And House Intelligence Chairman Adam Schiff has demanded Grenell provide the committee with information on the departures, which Grenell responded to without addressing Schiff’s questions, accusing the California Democrat of treating the intelligence community like it’s a relationship “between a hedge fund and a distressed asset.”
The decision to move forward with Ratcliffe’s confirmation comes as Burr’s relationship with the White House has deteriorated in recent months, while the North Carolina Republican faces criticism over stock sales he made ahead of the coronavirus-induced economic downturn. The White House views Warner as having too much influence over the panel, despite its long history of bipartisanship, according to a source familiar with issue.
Trump’s view of Burr took another hit after the Senate Intelligence Committee’s latest report on Russian interference in the 2016 election, which reaffirmed the intelligence community’s assessment that the Kremlin developed a preference for then-candidate Trump and interfered on his behalf. Trump, who has repeatedly refused to accept that Russia was helping him, said last week at a press conference he had not seen the report.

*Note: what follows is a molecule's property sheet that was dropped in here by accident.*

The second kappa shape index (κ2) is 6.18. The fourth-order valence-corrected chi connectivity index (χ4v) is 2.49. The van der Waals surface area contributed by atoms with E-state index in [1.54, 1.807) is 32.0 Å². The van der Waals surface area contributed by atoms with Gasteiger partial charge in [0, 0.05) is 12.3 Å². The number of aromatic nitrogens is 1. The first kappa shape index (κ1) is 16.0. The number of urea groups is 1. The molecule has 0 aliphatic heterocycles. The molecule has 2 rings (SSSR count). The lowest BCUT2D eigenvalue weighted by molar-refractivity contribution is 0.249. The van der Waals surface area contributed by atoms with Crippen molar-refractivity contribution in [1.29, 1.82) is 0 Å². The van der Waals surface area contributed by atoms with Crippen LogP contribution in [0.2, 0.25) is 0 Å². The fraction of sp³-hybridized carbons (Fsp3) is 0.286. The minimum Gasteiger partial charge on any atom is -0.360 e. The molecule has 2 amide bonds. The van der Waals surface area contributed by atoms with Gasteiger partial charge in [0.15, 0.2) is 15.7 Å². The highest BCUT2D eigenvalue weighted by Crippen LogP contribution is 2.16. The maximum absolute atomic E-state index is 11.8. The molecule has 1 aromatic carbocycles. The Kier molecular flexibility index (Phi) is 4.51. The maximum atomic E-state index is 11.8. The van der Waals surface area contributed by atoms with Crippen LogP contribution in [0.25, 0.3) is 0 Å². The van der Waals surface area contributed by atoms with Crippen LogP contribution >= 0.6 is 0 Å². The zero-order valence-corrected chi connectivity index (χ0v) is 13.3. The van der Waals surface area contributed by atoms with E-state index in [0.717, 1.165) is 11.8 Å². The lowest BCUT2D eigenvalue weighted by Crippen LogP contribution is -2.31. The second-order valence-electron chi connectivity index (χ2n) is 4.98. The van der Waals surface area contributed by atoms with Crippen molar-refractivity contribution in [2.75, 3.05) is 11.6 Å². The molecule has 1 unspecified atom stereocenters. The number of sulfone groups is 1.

Trump first announced his intent to nominate Ratcliffe to become director of national intelligence last year after the former intelligence chief, Dan Coats, resigned from the job. But that effort was quickly derailed after Senate Republicans voiced concerns following discrepancies that emerged in his background and his partisan record as a member of the House Intelligence Committee, which he joined in 2019.
Ratcliffe withdrew his name from consideration amid the scrutiny, and became a key defender of the President during the House’s impeachment hearings in the House Intelligence and Judiciary Committee.
After the Senate impeachment trial concluded, the President went forward with Ratcliffe as his pick once again, formally nominating him for the role after the unceremonious departure of acting DNI Joseph Maguire. The confirmation hearing is sure to be contentious, with Democrats likely to press Ratcliffe on his views on Russia’s election meddling, the President’s request from Ukraine for dirt on his political rival and the President’s general distrust of the intelligence community.